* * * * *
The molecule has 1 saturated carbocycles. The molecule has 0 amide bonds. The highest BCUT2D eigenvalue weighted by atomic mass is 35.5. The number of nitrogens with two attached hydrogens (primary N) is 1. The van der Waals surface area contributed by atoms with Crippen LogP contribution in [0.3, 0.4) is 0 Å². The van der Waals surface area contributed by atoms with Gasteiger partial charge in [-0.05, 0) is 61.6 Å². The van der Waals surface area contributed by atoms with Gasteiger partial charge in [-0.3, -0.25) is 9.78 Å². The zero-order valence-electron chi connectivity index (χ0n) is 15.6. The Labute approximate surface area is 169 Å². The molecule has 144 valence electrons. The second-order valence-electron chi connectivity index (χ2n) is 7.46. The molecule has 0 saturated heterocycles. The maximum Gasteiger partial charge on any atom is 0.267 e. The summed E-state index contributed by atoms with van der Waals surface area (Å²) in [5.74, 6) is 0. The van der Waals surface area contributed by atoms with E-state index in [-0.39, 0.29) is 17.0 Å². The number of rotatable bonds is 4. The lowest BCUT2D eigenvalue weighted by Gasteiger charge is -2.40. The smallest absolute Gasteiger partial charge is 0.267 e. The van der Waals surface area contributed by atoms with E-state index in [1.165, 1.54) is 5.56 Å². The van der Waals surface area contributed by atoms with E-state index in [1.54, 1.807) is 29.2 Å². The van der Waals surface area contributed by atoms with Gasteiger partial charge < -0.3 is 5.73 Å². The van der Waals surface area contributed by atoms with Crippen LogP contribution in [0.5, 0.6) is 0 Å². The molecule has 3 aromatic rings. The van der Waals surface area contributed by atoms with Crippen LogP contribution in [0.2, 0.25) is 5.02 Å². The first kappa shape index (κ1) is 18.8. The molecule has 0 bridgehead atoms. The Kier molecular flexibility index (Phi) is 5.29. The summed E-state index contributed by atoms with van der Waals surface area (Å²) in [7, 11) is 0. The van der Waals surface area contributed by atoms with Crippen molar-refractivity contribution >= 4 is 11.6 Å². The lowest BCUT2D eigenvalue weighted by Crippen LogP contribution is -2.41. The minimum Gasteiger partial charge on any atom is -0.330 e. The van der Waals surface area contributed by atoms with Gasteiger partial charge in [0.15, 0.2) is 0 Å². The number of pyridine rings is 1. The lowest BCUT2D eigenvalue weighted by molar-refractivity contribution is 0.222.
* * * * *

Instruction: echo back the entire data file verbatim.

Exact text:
The molecule has 1 saturated carbocycles. The molecule has 0 amide bonds. The highest BCUT2D eigenvalue weighted by atomic mass is 35.5. The number of nitrogens with two attached hydrogens (primary N) is 1. The van der Waals surface area contributed by atoms with Crippen LogP contribution in [0.3, 0.4) is 0 Å². The van der Waals surface area contributed by atoms with Gasteiger partial charge in [-0.05, 0) is 61.6 Å². The van der Waals surface area contributed by atoms with Gasteiger partial charge in [-0.3, -0.25) is 9.78 Å². The zero-order valence-electron chi connectivity index (χ0n) is 15.6. The Labute approximate surface area is 169 Å². The molecule has 144 valence electrons. The second-order valence-electron chi connectivity index (χ2n) is 7.46. The molecule has 0 saturated heterocycles. The maximum Gasteiger partial charge on any atom is 0.267 e. The summed E-state index contributed by atoms with van der Waals surface area (Å²) in [5.74, 6) is 0. The van der Waals surface area contributed by atoms with E-state index in [-0.39, 0.29) is 17.0 Å². The number of rotatable bonds is 4. The lowest BCUT2D eigenvalue weighted by Gasteiger charge is -2.40. The smallest absolute Gasteiger partial charge is 0.267 e. The van der Waals surface area contributed by atoms with E-state index in [1.165, 1.54) is 5.56 Å². The van der Waals surface area contributed by atoms with E-state index in [1.54, 1.807) is 29.2 Å². The van der Waals surface area contributed by atoms with Gasteiger partial charge < -0.3 is 5.73 Å². The van der Waals surface area contributed by atoms with Crippen LogP contribution in [0.5, 0.6) is 0 Å². The molecule has 3 aromatic rings. The van der Waals surface area contributed by atoms with Crippen LogP contribution in [0.2, 0.25) is 5.02 Å². The first kappa shape index (κ1) is 18.8. The molecule has 0 bridgehead atoms. The Kier molecular flexibility index (Phi) is 5.29. The summed E-state index contributed by atoms with van der Waals surface area (Å²) in [7, 11) is 0. The van der Waals surface area contributed by atoms with Crippen molar-refractivity contribution >= 4 is 11.6 Å². The lowest BCUT2D eigenvalue weighted by Crippen LogP contribution is -2.41. The minimum Gasteiger partial charge on any atom is -0.330 e. The van der Waals surface area contributed by atoms with Gasteiger partial charge in [0.15, 0.2) is 0 Å². The number of pyridine rings is 1. The lowest BCUT2D eigenvalue weighted by molar-refractivity contribution is 0.222.